Participant Profiles (2017-2018)

Madhur Anand
Environmental Sciences, University of Guelph
Host: Eberhard Karls Universität Tübingen

Coupled Human-Vegetation Dynamics: A Comparison of Modelling Approaches

Fostering sustainability requires understanding the complex, nonlinear, two-way feedback loops between human systems (e.g., individuals, societies, businesses, and governments) and environment systems (e.g., ecological systems such as forests, grasslands, and savannahs). However, most research to date has been conducted from the perspective of a single discipline, and thus has typically focused either on human systems or environment systems in isolation from one another. As a result, this work has ignored the two-way coupling between human and environment systems: changes in environment systems can influence human behaviour and vice versa. Because of this knowledge gap, a valuable role is emerging for mathematical and computational models of coupled human-environment systems. We will examine several of the vegetation dynamics systems under study in both my lab and the Tielbörger lab and develop coupled human-environment models that reflect how humans and both positively and negatively affect ecosystem dynamics. Results will lead to better management of these systems.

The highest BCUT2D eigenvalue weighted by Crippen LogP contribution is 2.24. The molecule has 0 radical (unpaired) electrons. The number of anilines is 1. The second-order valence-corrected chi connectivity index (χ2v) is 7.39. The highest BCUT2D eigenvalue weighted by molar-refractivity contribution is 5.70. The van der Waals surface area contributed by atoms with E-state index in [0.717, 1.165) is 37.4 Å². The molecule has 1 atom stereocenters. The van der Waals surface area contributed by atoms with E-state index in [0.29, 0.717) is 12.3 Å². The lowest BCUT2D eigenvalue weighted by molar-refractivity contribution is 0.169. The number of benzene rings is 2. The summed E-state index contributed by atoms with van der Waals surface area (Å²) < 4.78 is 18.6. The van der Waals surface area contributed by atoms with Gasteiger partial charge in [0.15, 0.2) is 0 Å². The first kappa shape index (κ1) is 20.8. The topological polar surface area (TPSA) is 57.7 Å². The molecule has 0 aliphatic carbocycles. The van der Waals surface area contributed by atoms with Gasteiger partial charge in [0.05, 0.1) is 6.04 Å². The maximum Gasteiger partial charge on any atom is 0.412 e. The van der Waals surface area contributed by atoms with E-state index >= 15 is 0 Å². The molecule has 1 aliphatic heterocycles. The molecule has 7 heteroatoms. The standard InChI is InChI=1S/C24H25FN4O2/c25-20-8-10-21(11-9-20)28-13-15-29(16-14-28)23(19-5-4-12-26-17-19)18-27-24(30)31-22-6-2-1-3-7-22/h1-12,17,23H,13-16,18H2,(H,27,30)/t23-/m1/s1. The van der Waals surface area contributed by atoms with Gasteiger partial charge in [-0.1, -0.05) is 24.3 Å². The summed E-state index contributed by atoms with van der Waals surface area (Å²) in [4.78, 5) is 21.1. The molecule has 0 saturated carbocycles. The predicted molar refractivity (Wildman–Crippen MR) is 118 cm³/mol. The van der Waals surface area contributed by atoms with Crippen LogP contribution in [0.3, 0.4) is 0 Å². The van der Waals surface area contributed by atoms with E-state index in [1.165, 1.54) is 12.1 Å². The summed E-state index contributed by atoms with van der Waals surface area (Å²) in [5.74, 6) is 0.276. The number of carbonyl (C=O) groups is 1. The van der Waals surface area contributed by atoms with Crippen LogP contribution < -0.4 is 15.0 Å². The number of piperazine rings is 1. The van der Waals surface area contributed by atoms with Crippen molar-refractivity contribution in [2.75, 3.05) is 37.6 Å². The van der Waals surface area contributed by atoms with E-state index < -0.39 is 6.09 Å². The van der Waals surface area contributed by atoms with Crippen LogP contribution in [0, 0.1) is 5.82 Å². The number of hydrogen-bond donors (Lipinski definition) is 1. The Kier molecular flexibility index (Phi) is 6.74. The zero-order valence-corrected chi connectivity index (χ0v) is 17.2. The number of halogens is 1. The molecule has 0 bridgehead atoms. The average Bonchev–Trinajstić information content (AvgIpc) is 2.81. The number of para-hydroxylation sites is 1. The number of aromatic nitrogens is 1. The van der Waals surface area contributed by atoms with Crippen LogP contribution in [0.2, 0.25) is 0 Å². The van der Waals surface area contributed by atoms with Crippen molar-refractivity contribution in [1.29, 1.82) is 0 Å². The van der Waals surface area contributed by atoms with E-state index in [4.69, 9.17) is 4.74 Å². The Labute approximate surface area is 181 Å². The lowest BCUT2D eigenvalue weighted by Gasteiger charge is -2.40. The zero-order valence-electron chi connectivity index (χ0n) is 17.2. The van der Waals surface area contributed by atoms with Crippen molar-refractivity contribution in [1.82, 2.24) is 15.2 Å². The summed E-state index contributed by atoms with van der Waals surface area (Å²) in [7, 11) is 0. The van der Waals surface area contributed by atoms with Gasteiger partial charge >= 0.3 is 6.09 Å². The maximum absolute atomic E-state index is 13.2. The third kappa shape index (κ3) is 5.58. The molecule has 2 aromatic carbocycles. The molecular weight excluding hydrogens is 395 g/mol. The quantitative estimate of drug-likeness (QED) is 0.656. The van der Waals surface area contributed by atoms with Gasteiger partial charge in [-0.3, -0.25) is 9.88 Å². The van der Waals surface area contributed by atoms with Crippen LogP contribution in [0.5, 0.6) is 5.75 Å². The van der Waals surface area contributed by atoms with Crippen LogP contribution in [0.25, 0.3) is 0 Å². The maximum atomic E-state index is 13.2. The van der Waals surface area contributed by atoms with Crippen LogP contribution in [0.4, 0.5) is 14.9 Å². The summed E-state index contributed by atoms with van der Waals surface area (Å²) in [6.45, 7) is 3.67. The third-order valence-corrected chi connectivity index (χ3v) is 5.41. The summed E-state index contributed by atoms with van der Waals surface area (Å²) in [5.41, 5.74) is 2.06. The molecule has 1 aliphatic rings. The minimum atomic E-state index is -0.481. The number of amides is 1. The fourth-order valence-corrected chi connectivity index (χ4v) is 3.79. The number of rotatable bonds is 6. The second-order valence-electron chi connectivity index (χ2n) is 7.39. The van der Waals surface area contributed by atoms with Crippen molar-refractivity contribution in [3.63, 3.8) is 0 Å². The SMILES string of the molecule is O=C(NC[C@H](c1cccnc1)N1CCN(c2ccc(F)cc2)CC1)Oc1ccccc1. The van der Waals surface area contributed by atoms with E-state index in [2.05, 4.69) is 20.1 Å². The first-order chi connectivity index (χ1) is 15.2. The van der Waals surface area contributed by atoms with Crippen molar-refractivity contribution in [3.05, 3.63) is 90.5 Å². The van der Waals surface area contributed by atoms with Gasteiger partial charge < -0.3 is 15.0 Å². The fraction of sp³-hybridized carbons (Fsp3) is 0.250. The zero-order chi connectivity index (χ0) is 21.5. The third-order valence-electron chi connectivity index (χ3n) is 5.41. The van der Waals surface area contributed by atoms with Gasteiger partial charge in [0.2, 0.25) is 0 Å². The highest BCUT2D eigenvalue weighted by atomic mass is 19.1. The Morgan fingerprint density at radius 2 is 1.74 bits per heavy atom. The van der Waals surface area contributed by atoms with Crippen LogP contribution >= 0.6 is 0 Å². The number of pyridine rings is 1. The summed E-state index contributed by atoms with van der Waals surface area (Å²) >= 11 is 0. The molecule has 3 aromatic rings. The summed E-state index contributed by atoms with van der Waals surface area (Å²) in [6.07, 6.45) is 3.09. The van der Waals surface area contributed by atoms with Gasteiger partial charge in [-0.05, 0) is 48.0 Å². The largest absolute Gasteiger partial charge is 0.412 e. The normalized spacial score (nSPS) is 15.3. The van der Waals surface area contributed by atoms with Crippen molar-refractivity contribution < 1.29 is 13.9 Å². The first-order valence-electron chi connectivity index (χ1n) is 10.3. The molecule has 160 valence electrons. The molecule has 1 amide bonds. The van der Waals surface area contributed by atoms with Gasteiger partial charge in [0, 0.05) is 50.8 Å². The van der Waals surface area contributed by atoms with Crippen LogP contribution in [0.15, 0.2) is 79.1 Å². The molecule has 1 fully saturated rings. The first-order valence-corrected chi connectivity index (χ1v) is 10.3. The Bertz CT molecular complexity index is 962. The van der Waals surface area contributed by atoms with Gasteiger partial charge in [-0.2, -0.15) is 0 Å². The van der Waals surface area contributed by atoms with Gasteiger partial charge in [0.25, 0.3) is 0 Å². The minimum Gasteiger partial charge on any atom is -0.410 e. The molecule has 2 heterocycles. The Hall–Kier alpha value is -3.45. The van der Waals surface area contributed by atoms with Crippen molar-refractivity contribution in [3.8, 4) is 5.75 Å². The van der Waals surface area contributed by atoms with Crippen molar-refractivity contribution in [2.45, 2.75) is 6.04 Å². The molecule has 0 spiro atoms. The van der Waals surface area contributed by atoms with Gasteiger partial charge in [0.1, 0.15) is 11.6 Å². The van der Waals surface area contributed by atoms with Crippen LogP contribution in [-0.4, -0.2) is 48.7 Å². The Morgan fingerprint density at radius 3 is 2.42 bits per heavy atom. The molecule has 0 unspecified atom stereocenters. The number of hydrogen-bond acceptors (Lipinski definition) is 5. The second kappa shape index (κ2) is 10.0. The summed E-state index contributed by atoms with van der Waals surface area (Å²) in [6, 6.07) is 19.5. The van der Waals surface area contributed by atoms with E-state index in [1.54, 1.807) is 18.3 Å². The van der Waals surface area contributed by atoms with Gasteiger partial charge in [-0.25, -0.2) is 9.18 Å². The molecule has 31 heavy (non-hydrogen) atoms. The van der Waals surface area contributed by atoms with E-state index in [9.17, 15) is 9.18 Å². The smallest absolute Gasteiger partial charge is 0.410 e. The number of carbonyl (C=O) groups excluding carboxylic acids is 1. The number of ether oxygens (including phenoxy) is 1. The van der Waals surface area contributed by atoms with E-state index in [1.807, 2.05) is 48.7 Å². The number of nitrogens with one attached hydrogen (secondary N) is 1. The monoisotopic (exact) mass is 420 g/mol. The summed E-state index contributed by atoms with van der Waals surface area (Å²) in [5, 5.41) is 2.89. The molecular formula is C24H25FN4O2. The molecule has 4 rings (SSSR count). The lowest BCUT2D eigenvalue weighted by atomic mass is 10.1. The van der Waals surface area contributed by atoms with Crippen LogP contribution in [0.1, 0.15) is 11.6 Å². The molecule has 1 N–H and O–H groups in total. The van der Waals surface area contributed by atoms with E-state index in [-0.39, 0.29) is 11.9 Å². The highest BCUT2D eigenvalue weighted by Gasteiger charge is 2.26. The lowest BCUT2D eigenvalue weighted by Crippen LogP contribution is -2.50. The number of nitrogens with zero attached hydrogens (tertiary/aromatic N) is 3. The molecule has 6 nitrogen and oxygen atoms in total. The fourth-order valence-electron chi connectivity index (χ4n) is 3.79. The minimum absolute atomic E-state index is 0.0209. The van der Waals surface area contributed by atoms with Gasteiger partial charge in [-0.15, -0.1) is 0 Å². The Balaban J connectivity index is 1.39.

Sebastian Ferrando
Mathematics, Ryerson University
Host: Universität Konstanz

Construction of Trajectorial Market Models